You talk about switching off, which might be worth expanding upon. Some people can more or less detach their thoughts from their physical discomfort, and some people can fly on instruments while very confused about their surroundings/situation.
The most demoralising thing in a race is thinking that you can’t finish it. That is actually a lot more likely to break people, than being hurt physically, or being shot to pieces mentally.
Being able to finish anything over 50 miles is 90% mental. It is honestly better to have a good mind-set, and cr4p athleticism, than vice versa. Everybody has quit in them somewhere, and the human brain is very cunning at making it acceptable to you.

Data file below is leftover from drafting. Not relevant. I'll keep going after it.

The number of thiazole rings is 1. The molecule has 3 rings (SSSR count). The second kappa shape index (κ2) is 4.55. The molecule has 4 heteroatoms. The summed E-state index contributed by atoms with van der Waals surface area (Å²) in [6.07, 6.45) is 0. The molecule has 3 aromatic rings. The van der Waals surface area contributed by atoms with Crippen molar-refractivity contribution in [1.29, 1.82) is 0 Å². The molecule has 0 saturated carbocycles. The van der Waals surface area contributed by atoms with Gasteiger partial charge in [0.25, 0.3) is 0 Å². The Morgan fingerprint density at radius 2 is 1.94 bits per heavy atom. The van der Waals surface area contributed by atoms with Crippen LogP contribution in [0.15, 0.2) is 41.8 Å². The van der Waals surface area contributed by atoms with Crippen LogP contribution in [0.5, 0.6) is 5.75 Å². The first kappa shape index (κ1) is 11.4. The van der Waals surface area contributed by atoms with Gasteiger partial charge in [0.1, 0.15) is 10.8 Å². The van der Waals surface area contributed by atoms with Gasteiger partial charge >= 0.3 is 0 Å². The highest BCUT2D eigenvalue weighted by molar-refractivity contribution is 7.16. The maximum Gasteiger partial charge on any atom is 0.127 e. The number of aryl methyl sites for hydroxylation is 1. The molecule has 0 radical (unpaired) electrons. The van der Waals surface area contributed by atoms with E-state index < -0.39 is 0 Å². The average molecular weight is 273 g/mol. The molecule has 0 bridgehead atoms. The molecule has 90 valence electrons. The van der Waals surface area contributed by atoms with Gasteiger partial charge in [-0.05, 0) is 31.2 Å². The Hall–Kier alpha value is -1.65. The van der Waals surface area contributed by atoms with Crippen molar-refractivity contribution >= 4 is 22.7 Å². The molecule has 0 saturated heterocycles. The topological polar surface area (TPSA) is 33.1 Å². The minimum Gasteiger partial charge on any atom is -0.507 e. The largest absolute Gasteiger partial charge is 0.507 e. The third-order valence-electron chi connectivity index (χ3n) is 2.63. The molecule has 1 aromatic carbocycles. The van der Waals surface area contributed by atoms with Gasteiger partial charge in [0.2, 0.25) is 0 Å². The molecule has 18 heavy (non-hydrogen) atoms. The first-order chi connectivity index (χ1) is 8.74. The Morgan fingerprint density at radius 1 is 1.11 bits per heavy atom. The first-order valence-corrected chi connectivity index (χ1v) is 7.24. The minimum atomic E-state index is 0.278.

When I undertake a challenging event, I tell everybody that I am going to do it, and freely post the online tracking link. It is a good incentive to know that your friends and family are watching you online.
I try to work out where the psychological low points of the race are going to be, and prepare myself for them. Examples are the half way mark, and indoor checkpoints.
If I undertake an event like say UTMB, I never book accommodation for the nights when I should be on the trail, or make any other preparations for failure. I literally put myself in a position, where the only way out is to finish the race.
My last psychological fall back, is “if you quit now, you are going to have to come back next year”. Not the most inspiring, but it seems to work.